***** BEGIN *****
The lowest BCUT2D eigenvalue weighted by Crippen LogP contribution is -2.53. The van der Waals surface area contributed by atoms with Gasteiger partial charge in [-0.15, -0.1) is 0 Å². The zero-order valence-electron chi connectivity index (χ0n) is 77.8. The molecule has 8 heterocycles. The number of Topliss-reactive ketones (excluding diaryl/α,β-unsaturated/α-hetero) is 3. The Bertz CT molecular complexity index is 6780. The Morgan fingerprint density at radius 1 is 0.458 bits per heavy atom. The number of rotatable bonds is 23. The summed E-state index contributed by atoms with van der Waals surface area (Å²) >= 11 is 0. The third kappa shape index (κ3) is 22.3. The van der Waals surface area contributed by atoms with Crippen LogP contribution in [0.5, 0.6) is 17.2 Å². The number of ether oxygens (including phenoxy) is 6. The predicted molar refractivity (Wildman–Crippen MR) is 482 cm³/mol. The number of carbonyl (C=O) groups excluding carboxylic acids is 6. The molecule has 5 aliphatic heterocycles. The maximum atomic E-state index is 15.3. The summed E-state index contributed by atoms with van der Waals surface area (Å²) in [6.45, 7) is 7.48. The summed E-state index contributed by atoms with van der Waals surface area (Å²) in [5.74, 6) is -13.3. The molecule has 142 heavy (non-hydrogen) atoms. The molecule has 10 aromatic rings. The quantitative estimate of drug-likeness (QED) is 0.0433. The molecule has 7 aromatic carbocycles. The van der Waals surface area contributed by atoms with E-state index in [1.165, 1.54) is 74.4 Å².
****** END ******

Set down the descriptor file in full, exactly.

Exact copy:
The lowest BCUT2D eigenvalue weighted by Crippen LogP contribution is -2.53. The van der Waals surface area contributed by atoms with Gasteiger partial charge in [-0.15, -0.1) is 0 Å². The zero-order valence-electron chi connectivity index (χ0n) is 77.8. The molecule has 8 heterocycles. The number of Topliss-reactive ketones (excluding diaryl/α,β-unsaturated/α-hetero) is 3. The Bertz CT molecular complexity index is 6780. The Morgan fingerprint density at radius 1 is 0.458 bits per heavy atom. The number of rotatable bonds is 23. The summed E-state index contributed by atoms with van der Waals surface area (Å²) >= 11 is 0. The third kappa shape index (κ3) is 22.3. The van der Waals surface area contributed by atoms with Crippen LogP contribution in [0.5, 0.6) is 17.2 Å². The number of ether oxygens (including phenoxy) is 6. The predicted molar refractivity (Wildman–Crippen MR) is 482 cm³/mol. The number of carbonyl (C=O) groups excluding carboxylic acids is 6. The molecule has 5 aliphatic heterocycles. The maximum atomic E-state index is 15.3. The summed E-state index contributed by atoms with van der Waals surface area (Å²) in [6.45, 7) is 7.48. The summed E-state index contributed by atoms with van der Waals surface area (Å²) in [5.74, 6) is -13.3. The molecule has 142 heavy (non-hydrogen) atoms. The molecule has 10 aromatic rings. The quantitative estimate of drug-likeness (QED) is 0.0433. The molecule has 7 aromatic carbocycles. The van der Waals surface area contributed by atoms with E-state index in [1.165, 1.54) is 74.4 Å².